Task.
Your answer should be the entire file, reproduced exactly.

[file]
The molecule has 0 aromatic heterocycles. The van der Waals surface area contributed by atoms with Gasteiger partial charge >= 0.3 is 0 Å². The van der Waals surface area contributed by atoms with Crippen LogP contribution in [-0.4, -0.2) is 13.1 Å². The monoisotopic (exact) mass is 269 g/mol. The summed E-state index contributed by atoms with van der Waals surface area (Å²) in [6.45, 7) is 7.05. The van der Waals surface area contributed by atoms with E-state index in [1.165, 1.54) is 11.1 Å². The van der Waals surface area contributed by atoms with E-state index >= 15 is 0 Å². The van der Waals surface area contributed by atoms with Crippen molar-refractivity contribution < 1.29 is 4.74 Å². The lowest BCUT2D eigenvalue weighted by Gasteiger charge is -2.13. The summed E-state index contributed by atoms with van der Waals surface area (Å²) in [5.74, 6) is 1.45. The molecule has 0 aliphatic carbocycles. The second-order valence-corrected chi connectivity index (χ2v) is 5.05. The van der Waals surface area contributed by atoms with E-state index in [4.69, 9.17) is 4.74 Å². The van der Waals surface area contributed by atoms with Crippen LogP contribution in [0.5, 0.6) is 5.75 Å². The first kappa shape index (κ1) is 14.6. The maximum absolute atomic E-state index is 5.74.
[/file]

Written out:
The molecule has 0 aromatic heterocycles. The van der Waals surface area contributed by atoms with Gasteiger partial charge >= 0.3 is 0 Å². The van der Waals surface area contributed by atoms with Crippen LogP contribution in [-0.4, -0.2) is 13.1 Å². The monoisotopic (exact) mass is 269 g/mol. The summed E-state index contributed by atoms with van der Waals surface area (Å²) in [6.45, 7) is 7.05. The van der Waals surface area contributed by atoms with E-state index in [1.165, 1.54) is 11.1 Å². The van der Waals surface area contributed by atoms with E-state index >= 15 is 0 Å². The van der Waals surface area contributed by atoms with Crippen molar-refractivity contribution < 1.29 is 4.74 Å². The lowest BCUT2D eigenvalue weighted by Gasteiger charge is -2.13. The summed E-state index contributed by atoms with van der Waals surface area (Å²) in [5.74, 6) is 1.45. The molecule has 0 aliphatic carbocycles. The second-order valence-corrected chi connectivity index (χ2v) is 5.05. The van der Waals surface area contributed by atoms with E-state index in [4.69, 9.17) is 4.74 Å². The van der Waals surface area contributed by atoms with Crippen LogP contribution in [0.5, 0.6) is 5.75 Å². The first kappa shape index (κ1) is 14.6. The maximum absolute atomic E-state index is 5.74.